The U.S. players first heard about women’s soccer being added to the Olympics in 1993. Gabarra’s initial reaction was not what you expect.
“First they told us ’91 was going to be ’90, but then they decided they didn’t want to have it the same year as the men’s World Cup. It was around 1994 when people started talking about the Olympics. It had to go before the International Olympic Committee to add a new sport, so it took a while. I remember us being very excited but at the same time not truly believing it yet. And we were focused on the ’95 World Cup first.”
“We had won a World Cup, which is the pinnacle in soccer, the biggest deal. But it wasn’t a big deal to the general public. But being in the Olympics was. Americans and the general public love the Olympics. People tune into the Olympics and watch everything, even sports they don’t understand. It was exciting for us.”
Gabarra never chased the spotlight, never courted public attention or approval, but in 1996 people were starting to notice. One instance in particular stands out as evidence she and her teammates were no longer playing in obscurity.
“At the Olympic Village, there were hundreds of busses,” she says. “At any time you could hop on a bus and go watch some events. I remember I was with Carla Overbeck, Kristine Lilly and Julie Foudy. We were sitting on a bus and a bunch of gymnasts got on. At that time, it was Keri Strugg and a bunch of famous gymnasts. I remember Mia walking by outside getting on a different bus, and one of the gymnasts said, ‘Hey, there’s that famous soccer player.’ That’s when I knew we had made it. Gymnastics is a huge Olympic sport. Everyone follows that. Everyone knew who they were, and they were pointing out Mia Hamm. That was not a normal thing at that time.”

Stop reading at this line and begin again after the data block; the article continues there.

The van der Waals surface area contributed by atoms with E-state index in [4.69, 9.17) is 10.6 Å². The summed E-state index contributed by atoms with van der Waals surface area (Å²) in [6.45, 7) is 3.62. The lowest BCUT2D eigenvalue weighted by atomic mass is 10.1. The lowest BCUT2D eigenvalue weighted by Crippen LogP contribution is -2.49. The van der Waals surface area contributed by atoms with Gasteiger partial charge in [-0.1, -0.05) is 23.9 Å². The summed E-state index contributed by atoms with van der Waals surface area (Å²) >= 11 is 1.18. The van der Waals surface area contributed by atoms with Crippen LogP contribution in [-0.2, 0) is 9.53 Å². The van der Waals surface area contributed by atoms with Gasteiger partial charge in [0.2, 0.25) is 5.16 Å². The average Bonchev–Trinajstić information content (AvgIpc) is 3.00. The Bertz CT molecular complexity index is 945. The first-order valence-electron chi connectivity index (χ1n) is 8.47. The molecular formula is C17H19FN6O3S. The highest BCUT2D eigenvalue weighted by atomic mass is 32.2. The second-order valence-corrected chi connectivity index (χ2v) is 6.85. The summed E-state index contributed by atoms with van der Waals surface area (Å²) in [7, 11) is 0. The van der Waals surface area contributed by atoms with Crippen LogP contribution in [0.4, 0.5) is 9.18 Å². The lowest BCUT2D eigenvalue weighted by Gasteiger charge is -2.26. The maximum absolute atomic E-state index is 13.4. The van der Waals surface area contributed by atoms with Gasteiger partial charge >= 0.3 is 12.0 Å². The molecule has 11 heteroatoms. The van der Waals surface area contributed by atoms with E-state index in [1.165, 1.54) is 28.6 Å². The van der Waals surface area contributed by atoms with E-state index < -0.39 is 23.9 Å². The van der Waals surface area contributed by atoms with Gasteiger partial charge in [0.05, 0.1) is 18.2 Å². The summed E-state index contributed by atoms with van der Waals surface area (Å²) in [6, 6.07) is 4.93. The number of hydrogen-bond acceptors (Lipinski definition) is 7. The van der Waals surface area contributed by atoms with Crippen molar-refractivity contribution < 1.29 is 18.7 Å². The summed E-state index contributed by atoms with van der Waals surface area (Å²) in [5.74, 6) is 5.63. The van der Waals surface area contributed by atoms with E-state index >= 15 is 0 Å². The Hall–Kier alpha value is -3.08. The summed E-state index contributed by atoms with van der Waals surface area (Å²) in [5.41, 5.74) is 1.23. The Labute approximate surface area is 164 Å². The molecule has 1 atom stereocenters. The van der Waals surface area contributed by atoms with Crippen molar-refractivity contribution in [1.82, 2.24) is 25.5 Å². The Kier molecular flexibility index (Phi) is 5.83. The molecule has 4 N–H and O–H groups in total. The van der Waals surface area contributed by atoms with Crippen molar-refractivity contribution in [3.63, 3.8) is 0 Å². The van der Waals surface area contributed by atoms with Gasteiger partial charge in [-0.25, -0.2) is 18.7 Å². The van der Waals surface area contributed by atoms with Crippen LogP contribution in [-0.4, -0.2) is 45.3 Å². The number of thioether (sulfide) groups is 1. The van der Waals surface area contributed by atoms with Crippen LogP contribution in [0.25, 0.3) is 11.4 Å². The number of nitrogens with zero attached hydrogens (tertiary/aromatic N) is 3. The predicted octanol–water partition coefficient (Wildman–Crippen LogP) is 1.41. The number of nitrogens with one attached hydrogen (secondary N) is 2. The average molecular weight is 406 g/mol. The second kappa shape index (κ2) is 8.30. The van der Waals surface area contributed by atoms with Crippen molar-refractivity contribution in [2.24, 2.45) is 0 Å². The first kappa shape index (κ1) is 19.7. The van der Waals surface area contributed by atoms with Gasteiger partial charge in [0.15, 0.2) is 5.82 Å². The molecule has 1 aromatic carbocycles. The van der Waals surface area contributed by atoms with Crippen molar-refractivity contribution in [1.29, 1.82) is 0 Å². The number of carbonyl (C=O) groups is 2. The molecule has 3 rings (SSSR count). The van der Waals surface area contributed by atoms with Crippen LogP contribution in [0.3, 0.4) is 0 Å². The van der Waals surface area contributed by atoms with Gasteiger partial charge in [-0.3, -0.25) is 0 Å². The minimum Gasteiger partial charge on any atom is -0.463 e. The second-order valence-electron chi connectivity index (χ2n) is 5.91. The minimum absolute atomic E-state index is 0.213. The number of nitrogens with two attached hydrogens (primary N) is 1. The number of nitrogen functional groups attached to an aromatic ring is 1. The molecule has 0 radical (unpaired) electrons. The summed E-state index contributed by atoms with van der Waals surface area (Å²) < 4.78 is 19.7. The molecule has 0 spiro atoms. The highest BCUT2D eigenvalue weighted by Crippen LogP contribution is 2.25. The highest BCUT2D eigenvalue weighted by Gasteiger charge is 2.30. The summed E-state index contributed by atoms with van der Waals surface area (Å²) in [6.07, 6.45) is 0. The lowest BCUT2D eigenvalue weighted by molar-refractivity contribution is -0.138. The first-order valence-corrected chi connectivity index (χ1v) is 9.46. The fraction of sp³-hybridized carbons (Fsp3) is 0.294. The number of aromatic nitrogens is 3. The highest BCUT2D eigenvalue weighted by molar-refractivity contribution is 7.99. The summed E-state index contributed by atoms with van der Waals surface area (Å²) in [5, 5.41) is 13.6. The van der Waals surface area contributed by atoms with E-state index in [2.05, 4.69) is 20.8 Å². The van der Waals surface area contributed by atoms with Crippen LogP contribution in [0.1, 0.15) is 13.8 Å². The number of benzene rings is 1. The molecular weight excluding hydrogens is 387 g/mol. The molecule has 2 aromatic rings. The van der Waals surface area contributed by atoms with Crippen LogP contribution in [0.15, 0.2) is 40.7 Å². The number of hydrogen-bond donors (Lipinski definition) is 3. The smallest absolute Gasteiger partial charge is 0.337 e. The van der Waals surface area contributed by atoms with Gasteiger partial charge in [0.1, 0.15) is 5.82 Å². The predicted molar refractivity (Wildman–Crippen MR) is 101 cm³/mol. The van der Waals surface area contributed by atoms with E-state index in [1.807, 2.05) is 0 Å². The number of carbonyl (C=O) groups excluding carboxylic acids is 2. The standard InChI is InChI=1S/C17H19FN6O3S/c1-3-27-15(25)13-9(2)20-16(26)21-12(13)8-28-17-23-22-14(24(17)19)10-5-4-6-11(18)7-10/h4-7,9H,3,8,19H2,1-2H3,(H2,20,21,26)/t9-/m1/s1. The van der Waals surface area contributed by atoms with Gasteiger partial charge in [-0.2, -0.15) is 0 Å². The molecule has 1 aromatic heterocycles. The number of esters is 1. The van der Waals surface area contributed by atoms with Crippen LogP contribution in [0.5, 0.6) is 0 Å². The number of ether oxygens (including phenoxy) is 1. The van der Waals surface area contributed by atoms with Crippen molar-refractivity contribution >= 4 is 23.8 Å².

A member of the National Soccer Hall of Fame, Gabarra has served on the U.S. Soccer Technical Committee since 2006 and chairs the U.S. Soccer’s Girl’s Player Development Task Force.
“I’ve been pleased with the work we’ve been able to do,” she said. “I was able to put together tasks forces and look at a lot of things. A lot of changes were made on the women’s side that have helped give them resources to be the No. 1 team in the world continuously. I was very satisfied that we were able to add full-time coaches at the U17 and U20. A lot of big things have come out of it.”
She is entering her 24th season as head coach at the U.S. Naval Academy, a job she took while still playing for the national team. After her first Navy team went 2-5, she strung together 22 straight winning seasons and owns a career record of 295-130-43.
“I think they wanted to give me a three-year contract, and I called my husband and said, “Three years? I haven’t been anywhere for three years,’” she recalled. “But I grew up on the water. I love the (Annapolis, Md.) area. I love where I am, and I love my job. I’m working with the best and the brightest. I’m working with kids who hold themselves accountable for everything they do, day-in and day-out. They want to do the work and want to get better.”
Carin and Jim Gabarra have three children. Tyler is a rising sophomore on the soccer team at NC State. Abigail will be a high school senior. Talia, a rising sophomore in high school, plays for Carin’s former teammate Shannon Higgins Cirovski on an ECNL team in Bethesda.
Tim Nash is a freelance writer and author of the new book, “It’s Not the Glory, the Remarkable First Thirty Years of U.S. Women’s Soccer.” For more information, click here